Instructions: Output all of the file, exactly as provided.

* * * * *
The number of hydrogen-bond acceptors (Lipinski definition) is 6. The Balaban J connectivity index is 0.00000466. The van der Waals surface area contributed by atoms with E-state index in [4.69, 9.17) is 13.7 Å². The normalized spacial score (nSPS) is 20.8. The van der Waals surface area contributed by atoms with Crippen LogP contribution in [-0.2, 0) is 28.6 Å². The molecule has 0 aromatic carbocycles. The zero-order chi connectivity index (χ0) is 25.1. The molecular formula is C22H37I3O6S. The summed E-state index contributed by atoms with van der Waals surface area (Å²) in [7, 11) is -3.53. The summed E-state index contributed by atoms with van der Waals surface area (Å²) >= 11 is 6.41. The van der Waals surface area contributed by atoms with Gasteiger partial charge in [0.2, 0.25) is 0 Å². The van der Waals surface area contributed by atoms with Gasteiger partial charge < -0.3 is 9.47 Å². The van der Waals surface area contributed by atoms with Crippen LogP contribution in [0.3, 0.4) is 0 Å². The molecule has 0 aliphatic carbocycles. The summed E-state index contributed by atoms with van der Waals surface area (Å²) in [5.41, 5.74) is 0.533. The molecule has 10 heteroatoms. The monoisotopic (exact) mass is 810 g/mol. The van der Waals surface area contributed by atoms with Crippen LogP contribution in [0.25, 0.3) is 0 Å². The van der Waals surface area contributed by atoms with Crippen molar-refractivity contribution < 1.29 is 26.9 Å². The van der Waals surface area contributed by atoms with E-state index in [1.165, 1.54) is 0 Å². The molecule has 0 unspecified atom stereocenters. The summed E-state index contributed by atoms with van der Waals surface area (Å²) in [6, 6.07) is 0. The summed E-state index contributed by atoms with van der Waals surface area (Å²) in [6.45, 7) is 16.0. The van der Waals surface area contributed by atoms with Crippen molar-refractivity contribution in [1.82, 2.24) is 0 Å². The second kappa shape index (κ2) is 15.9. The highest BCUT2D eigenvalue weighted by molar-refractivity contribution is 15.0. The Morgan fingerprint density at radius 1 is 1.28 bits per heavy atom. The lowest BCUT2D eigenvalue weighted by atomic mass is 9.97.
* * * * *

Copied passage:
The number of hydrogen-bond acceptors (Lipinski definition) is 6. The Balaban J connectivity index is 0.00000466. The van der Waals surface area contributed by atoms with E-state index in [4.69, 9.17) is 13.7 Å². The normalized spacial score (nSPS) is 20.8. The van der Waals surface area contributed by atoms with Crippen LogP contribution in [-0.2, 0) is 28.6 Å². The molecule has 0 aromatic carbocycles. The zero-order chi connectivity index (χ0) is 25.1. The molecular formula is C22H37I3O6S. The summed E-state index contributed by atoms with van der Waals surface area (Å²) in [7, 11) is -3.53. The summed E-state index contributed by atoms with van der Waals surface area (Å²) >= 11 is 6.41. The van der Waals surface area contributed by atoms with Gasteiger partial charge in [0.2, 0.25) is 0 Å². The van der Waals surface area contributed by atoms with Gasteiger partial charge < -0.3 is 9.47 Å². The van der Waals surface area contributed by atoms with Crippen LogP contribution in [0.3, 0.4) is 0 Å². The molecule has 0 aliphatic carbocycles. The summed E-state index contributed by atoms with van der Waals surface area (Å²) in [5.41, 5.74) is 0.533. The molecule has 10 heteroatoms. The monoisotopic (exact) mass is 810 g/mol. The van der Waals surface area contributed by atoms with Crippen LogP contribution in [0.25, 0.3) is 0 Å². The van der Waals surface area contributed by atoms with Crippen molar-refractivity contribution < 1.29 is 26.9 Å². The van der Waals surface area contributed by atoms with E-state index in [1.165, 1.54) is 0 Å². The molecule has 0 unspecified atom stereocenters. The summed E-state index contributed by atoms with van der Waals surface area (Å²) in [6, 6.07) is 0. The summed E-state index contributed by atoms with van der Waals surface area (Å²) in [6.45, 7) is 16.0. The van der Waals surface area contributed by atoms with Crippen molar-refractivity contribution in [1.82, 2.24) is 0 Å². The second kappa shape index (κ2) is 15.9. The highest BCUT2D eigenvalue weighted by molar-refractivity contribution is 15.0. The Morgan fingerprint density at radius 1 is 1.28 bits per heavy atom. The lowest BCUT2D eigenvalue weighted by atomic mass is 9.97.